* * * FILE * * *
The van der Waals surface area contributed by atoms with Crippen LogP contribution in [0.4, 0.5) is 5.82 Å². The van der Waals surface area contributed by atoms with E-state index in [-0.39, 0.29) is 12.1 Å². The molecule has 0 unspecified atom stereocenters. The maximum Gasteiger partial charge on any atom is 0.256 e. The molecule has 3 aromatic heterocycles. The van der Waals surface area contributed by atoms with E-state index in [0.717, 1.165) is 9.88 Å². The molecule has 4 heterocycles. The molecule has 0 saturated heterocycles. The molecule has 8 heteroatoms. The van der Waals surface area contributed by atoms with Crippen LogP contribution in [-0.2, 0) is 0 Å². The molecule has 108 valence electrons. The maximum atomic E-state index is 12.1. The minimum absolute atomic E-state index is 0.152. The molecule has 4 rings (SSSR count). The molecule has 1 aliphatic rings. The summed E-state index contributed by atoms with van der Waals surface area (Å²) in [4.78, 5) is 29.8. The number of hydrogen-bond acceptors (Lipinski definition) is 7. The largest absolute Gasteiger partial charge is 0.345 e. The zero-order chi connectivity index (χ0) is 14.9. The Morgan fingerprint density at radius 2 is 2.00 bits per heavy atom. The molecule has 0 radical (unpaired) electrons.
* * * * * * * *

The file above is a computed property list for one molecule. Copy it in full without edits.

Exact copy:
The van der Waals surface area contributed by atoms with Crippen LogP contribution in [0.4, 0.5) is 5.82 Å². The van der Waals surface area contributed by atoms with E-state index in [-0.39, 0.29) is 12.1 Å². The molecule has 0 unspecified atom stereocenters. The maximum Gasteiger partial charge on any atom is 0.256 e. The molecule has 3 aromatic heterocycles. The van der Waals surface area contributed by atoms with E-state index in [0.717, 1.165) is 9.88 Å². The molecule has 4 heterocycles. The molecule has 0 saturated heterocycles. The molecule has 8 heteroatoms. The van der Waals surface area contributed by atoms with Crippen LogP contribution in [-0.2, 0) is 0 Å². The molecule has 108 valence electrons. The maximum atomic E-state index is 12.1. The minimum absolute atomic E-state index is 0.152. The molecule has 4 rings (SSSR count). The molecule has 1 aliphatic rings. The summed E-state index contributed by atoms with van der Waals surface area (Å²) in [4.78, 5) is 29.8. The number of hydrogen-bond acceptors (Lipinski definition) is 7. The largest absolute Gasteiger partial charge is 0.345 e. The zero-order chi connectivity index (χ0) is 14.9. The Morgan fingerprint density at radius 2 is 2.00 bits per heavy atom. The molecule has 0 radical (unpaired) electrons.